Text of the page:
Solicitor Lucy Woodward explains the new Family Procedure Rules (FPR) and why couples who are open throughout the divorce and financial remedy process could get a better outcome.
As a family Solicitor, one of the more frequently asked questions from clients are in relation to costs. A good family lawyer will be open and honest about the costs involved in the legal process.
Until recently, the status quo on costs in financial remedy proceedings meant that each party pay their own. However, changes implemented in spring 2019 to the Family Procedure Rules saw a ‘no order for costs’ decision becoming less predictable.
The New rules
The overriding objective of the anew rules are to minimise the risk of the costs of the case becoming disproportionate to the amount in dispute as well as encouraging productive negotiations and full and frank disclosure.
The new rules are reflective of those found in the Civil Procedure Rules which basically allow the courts to consider the conduct and behavior of each party throughout the proceedings. Specifically when negotiating and providing disclosure. If one party’s behavior is found to be unacceptable the other side can make an order for costs.
Prior to the amended rules, conduct of the parties in family proceedings were only considered in exceptional circumstances. ‘Conduct’, although not defined within the rules, remains largely at the courts discretion but instances where one party refuses to enter into negotiations in an ‘open and reasonable’ manner has resulted in an award for Costs against the offending party.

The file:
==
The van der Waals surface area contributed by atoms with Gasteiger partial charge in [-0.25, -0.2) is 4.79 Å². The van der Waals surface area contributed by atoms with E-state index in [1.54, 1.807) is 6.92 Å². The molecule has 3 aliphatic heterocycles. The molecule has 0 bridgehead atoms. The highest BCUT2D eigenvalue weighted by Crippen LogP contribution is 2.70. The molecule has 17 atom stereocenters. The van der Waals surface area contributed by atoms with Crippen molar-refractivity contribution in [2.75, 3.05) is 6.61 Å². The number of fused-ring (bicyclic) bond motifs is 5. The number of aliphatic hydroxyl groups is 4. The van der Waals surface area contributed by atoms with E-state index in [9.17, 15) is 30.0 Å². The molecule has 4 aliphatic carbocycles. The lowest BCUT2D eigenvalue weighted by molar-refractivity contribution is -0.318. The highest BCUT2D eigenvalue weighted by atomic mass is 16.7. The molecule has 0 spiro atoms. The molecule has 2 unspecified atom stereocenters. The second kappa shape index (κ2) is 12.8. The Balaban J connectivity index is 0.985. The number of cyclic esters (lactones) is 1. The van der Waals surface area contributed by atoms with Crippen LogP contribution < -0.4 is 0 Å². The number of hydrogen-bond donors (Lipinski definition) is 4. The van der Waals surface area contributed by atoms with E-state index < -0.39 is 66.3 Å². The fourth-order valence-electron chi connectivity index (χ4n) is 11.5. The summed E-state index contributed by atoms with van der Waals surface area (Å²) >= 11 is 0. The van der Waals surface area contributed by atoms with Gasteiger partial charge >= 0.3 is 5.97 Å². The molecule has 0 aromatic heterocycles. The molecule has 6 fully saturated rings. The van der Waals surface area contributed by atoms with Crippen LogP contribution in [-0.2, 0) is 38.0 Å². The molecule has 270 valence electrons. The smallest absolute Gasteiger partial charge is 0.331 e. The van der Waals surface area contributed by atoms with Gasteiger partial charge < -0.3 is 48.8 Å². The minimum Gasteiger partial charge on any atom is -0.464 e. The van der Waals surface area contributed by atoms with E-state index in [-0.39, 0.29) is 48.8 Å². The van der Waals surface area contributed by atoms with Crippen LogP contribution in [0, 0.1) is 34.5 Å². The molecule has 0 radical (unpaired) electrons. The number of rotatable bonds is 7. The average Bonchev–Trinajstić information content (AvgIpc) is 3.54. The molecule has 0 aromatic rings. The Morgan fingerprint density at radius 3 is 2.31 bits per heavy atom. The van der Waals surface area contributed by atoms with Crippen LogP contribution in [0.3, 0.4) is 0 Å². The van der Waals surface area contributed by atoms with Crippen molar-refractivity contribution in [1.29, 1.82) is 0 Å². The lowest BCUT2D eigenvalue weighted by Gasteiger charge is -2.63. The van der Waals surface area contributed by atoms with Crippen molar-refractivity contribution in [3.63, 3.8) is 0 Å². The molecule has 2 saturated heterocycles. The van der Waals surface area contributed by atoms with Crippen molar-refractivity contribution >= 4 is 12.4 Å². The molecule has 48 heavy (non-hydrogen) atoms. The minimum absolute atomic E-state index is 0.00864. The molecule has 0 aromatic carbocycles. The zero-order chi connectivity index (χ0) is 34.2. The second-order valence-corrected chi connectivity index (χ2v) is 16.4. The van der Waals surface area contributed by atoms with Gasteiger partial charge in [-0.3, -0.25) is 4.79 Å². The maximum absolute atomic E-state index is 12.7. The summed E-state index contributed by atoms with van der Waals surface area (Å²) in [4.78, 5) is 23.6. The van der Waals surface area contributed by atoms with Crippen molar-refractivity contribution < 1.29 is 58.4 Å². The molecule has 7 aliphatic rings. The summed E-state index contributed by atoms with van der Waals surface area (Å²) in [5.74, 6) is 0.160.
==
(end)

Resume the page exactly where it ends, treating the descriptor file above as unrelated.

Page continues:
Open offers vs without prejudice
Practical implications of the amendments are found in the Family Procedure (Amendment) Rules 2020 which came into force on 6th July 2020. The rules include the obligation for the parties to make an open (as opposed to without prejudice) offer within 21 days of a Financial Dispute Resolution Hearing or by a date the court may direct. An open offer can be referred to within a hearing, unlike a without prejudice offer which cannot be referred to at court. The aim of this additional step is to provide a further attempt at settling matters prior to a final hearing as well as highlighting any conduct demonstrating a blatant refusal for reasonable negotiations.
Behaving reasonably in practice
A recent judgment in the case of OG v AG  EWFC 52 focused on the economic impact of the conduct when one party’s extensive non-disclosure resulted in an order for costs being awarded against them. The conduct amounted to an inability to ‘openly negotiate reasonably’ and the order was made in hope that it would ‘serve as a lesson to any future litigant in person who tempted to behave in the same way’.
In a similar case, the court also awarded costs in AA v AB (2021) where it was found that the wife failed to negotiate reasonably and as a result, was ordered to pay a proportion of her husband’s legal fees.
These recent cases highlight just how important being transparent throughout the divorce and financial remedy process is. Failure to do could result in an order for costs against the non-compliant party. We often hear Judges say that a fair agreement is one that neither person likes, but both can live with. Couples who try to bury their differences and work together to achieve a fair outcome often do so without the need for expensive litigation in the family Courts. If you are in financial proceedings, trying to negotiate an agreement or concerned about costs do get in touch.